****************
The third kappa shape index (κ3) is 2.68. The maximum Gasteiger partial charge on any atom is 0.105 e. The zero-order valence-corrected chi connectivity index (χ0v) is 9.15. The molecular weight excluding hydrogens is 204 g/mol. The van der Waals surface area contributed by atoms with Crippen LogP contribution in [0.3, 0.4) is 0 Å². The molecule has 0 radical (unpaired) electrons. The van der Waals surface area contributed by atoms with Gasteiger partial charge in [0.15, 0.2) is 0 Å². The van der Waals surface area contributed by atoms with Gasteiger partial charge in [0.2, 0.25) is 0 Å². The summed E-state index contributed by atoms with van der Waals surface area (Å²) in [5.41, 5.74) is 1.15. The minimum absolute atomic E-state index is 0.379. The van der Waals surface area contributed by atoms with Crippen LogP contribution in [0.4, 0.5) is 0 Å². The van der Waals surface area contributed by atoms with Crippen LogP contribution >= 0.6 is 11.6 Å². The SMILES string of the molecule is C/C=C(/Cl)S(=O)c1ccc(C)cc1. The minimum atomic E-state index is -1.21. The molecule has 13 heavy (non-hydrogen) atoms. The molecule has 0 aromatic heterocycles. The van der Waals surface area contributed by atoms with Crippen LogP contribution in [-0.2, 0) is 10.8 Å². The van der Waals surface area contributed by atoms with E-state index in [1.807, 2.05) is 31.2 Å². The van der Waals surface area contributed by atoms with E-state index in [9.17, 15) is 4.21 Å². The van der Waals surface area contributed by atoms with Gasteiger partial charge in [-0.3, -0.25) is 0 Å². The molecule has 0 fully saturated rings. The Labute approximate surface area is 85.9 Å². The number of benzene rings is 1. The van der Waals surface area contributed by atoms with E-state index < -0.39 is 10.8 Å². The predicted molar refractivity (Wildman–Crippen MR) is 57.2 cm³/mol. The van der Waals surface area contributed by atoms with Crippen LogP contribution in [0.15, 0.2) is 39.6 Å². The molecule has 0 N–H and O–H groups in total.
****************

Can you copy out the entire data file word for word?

The third kappa shape index (κ3) is 2.68. The maximum Gasteiger partial charge on any atom is 0.105 e. The zero-order valence-corrected chi connectivity index (χ0v) is 9.15. The molecular weight excluding hydrogens is 204 g/mol. The van der Waals surface area contributed by atoms with Crippen LogP contribution in [0.3, 0.4) is 0 Å². The molecule has 0 radical (unpaired) electrons. The van der Waals surface area contributed by atoms with Gasteiger partial charge in [0.15, 0.2) is 0 Å². The van der Waals surface area contributed by atoms with Gasteiger partial charge in [0.2, 0.25) is 0 Å². The summed E-state index contributed by atoms with van der Waals surface area (Å²) in [5.41, 5.74) is 1.15. The minimum absolute atomic E-state index is 0.379. The van der Waals surface area contributed by atoms with Crippen LogP contribution in [0.4, 0.5) is 0 Å². The van der Waals surface area contributed by atoms with Crippen LogP contribution >= 0.6 is 11.6 Å². The SMILES string of the molecule is C/C=C(/Cl)S(=O)c1ccc(C)cc1. The minimum atomic E-state index is -1.21. The molecule has 13 heavy (non-hydrogen) atoms. The molecule has 0 aromatic heterocycles. The van der Waals surface area contributed by atoms with Crippen LogP contribution in [-0.2, 0) is 10.8 Å². The van der Waals surface area contributed by atoms with E-state index in [1.807, 2.05) is 31.2 Å². The van der Waals surface area contributed by atoms with E-state index in [9.17, 15) is 4.21 Å². The van der Waals surface area contributed by atoms with Gasteiger partial charge in [-0.3, -0.25) is 0 Å². The molecule has 0 fully saturated rings. The Labute approximate surface area is 85.9 Å². The number of benzene rings is 1. The van der Waals surface area contributed by atoms with E-state index < -0.39 is 10.8 Å². The predicted molar refractivity (Wildman–Crippen MR) is 57.2 cm³/mol. The van der Waals surface area contributed by atoms with Crippen LogP contribution in [0.15, 0.2) is 39.6 Å². The molecule has 0 N–H and O–H groups in total.